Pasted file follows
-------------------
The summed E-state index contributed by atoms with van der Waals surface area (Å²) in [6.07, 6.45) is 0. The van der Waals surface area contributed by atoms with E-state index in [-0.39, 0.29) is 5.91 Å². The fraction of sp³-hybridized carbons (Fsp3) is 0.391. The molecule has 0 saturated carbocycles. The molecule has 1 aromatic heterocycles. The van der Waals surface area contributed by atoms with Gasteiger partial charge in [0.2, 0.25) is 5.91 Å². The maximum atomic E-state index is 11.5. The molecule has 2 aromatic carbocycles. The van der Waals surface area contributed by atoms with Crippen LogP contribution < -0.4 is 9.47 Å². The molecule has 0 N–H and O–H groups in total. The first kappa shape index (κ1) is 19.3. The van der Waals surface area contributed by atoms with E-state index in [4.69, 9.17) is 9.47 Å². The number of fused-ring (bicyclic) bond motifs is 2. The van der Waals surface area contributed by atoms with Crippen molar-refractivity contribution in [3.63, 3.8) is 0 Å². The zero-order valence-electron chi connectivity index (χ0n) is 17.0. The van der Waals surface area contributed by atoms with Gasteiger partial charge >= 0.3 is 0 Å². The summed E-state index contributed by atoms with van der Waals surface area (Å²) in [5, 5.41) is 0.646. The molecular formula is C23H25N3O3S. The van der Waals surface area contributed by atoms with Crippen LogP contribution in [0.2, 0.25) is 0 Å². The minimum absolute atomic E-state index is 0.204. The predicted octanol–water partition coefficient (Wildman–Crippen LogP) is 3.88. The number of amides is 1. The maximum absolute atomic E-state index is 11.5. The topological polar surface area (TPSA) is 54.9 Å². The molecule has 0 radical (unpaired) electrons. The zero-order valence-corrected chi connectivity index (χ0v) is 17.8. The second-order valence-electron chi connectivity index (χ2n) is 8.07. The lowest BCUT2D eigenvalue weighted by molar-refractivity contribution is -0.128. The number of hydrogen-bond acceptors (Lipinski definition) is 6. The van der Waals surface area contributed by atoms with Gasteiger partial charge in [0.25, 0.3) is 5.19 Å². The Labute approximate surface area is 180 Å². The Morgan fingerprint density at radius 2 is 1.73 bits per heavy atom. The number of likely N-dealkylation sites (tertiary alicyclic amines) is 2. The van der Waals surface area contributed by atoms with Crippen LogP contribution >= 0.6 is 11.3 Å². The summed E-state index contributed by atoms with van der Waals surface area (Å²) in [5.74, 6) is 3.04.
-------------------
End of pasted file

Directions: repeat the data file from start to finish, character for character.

The summed E-state index contributed by atoms with van der Waals surface area (Å²) in [6.07, 6.45) is 0. The van der Waals surface area contributed by atoms with E-state index in [-0.39, 0.29) is 5.91 Å². The fraction of sp³-hybridized carbons (Fsp3) is 0.391. The molecule has 0 saturated carbocycles. The molecule has 1 aromatic heterocycles. The van der Waals surface area contributed by atoms with Gasteiger partial charge in [0.2, 0.25) is 5.91 Å². The maximum atomic E-state index is 11.5. The molecule has 2 aromatic carbocycles. The van der Waals surface area contributed by atoms with Crippen LogP contribution < -0.4 is 9.47 Å². The molecule has 0 N–H and O–H groups in total. The first kappa shape index (κ1) is 19.3. The van der Waals surface area contributed by atoms with E-state index in [4.69, 9.17) is 9.47 Å². The number of fused-ring (bicyclic) bond motifs is 2. The van der Waals surface area contributed by atoms with Crippen molar-refractivity contribution in [3.63, 3.8) is 0 Å². The zero-order valence-electron chi connectivity index (χ0n) is 17.0. The van der Waals surface area contributed by atoms with Gasteiger partial charge >= 0.3 is 0 Å². The summed E-state index contributed by atoms with van der Waals surface area (Å²) in [5, 5.41) is 0.646. The molecular formula is C23H25N3O3S. The van der Waals surface area contributed by atoms with Crippen LogP contribution in [0.2, 0.25) is 0 Å². The minimum absolute atomic E-state index is 0.204. The predicted octanol–water partition coefficient (Wildman–Crippen LogP) is 3.88. The number of amides is 1. The maximum absolute atomic E-state index is 11.5. The topological polar surface area (TPSA) is 54.9 Å². The molecule has 0 radical (unpaired) electrons. The zero-order valence-corrected chi connectivity index (χ0v) is 17.8. The second-order valence-electron chi connectivity index (χ2n) is 8.07. The lowest BCUT2D eigenvalue weighted by molar-refractivity contribution is -0.128. The number of hydrogen-bond acceptors (Lipinski definition) is 6. The van der Waals surface area contributed by atoms with Gasteiger partial charge in [0.25, 0.3) is 5.19 Å². The Labute approximate surface area is 180 Å². The Morgan fingerprint density at radius 2 is 1.73 bits per heavy atom. The number of likely N-dealkylation sites (tertiary alicyclic amines) is 2. The van der Waals surface area contributed by atoms with Crippen LogP contribution >= 0.6 is 11.3 Å². The summed E-state index contributed by atoms with van der Waals surface area (Å²) in [5.74, 6) is 3.04.